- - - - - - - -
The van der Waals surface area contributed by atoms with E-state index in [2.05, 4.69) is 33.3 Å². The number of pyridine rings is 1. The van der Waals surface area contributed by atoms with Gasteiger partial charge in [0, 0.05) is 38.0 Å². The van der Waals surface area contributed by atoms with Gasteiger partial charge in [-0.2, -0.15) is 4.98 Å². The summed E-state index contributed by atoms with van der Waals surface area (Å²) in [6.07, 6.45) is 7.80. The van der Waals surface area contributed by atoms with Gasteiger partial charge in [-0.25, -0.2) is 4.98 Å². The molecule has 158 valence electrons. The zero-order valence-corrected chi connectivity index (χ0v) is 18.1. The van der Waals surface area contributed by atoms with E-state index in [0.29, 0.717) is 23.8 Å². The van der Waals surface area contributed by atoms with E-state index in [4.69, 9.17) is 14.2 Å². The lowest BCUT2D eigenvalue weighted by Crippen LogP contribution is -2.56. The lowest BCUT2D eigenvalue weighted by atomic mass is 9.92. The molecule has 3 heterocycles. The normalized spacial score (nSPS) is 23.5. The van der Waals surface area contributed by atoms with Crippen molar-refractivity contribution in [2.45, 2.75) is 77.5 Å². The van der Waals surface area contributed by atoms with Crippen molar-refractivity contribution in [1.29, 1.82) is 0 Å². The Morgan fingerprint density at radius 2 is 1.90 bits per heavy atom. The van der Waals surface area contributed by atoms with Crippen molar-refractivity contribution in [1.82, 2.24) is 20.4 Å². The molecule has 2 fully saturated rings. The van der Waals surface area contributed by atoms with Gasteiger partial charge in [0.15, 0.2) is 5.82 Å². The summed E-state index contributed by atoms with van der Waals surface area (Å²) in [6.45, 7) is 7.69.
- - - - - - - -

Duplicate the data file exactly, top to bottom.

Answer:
The van der Waals surface area contributed by atoms with E-state index in [2.05, 4.69) is 33.3 Å². The number of pyridine rings is 1. The van der Waals surface area contributed by atoms with Gasteiger partial charge in [0, 0.05) is 38.0 Å². The van der Waals surface area contributed by atoms with Gasteiger partial charge in [-0.2, -0.15) is 4.98 Å². The summed E-state index contributed by atoms with van der Waals surface area (Å²) in [6.07, 6.45) is 7.80. The van der Waals surface area contributed by atoms with Gasteiger partial charge in [-0.25, -0.2) is 4.98 Å². The molecule has 158 valence electrons. The zero-order valence-corrected chi connectivity index (χ0v) is 18.1. The van der Waals surface area contributed by atoms with E-state index in [0.29, 0.717) is 23.8 Å². The van der Waals surface area contributed by atoms with E-state index in [4.69, 9.17) is 14.2 Å². The lowest BCUT2D eigenvalue weighted by Crippen LogP contribution is -2.56. The lowest BCUT2D eigenvalue weighted by atomic mass is 9.92. The molecule has 3 heterocycles. The normalized spacial score (nSPS) is 23.5. The van der Waals surface area contributed by atoms with Crippen molar-refractivity contribution in [2.45, 2.75) is 77.5 Å². The van der Waals surface area contributed by atoms with Crippen molar-refractivity contribution in [1.29, 1.82) is 0 Å². The Morgan fingerprint density at radius 2 is 1.90 bits per heavy atom. The van der Waals surface area contributed by atoms with Crippen molar-refractivity contribution in [1.82, 2.24) is 20.4 Å². The molecule has 2 fully saturated rings. The van der Waals surface area contributed by atoms with Gasteiger partial charge in [0.15, 0.2) is 5.82 Å². The summed E-state index contributed by atoms with van der Waals surface area (Å²) in [6.45, 7) is 7.69.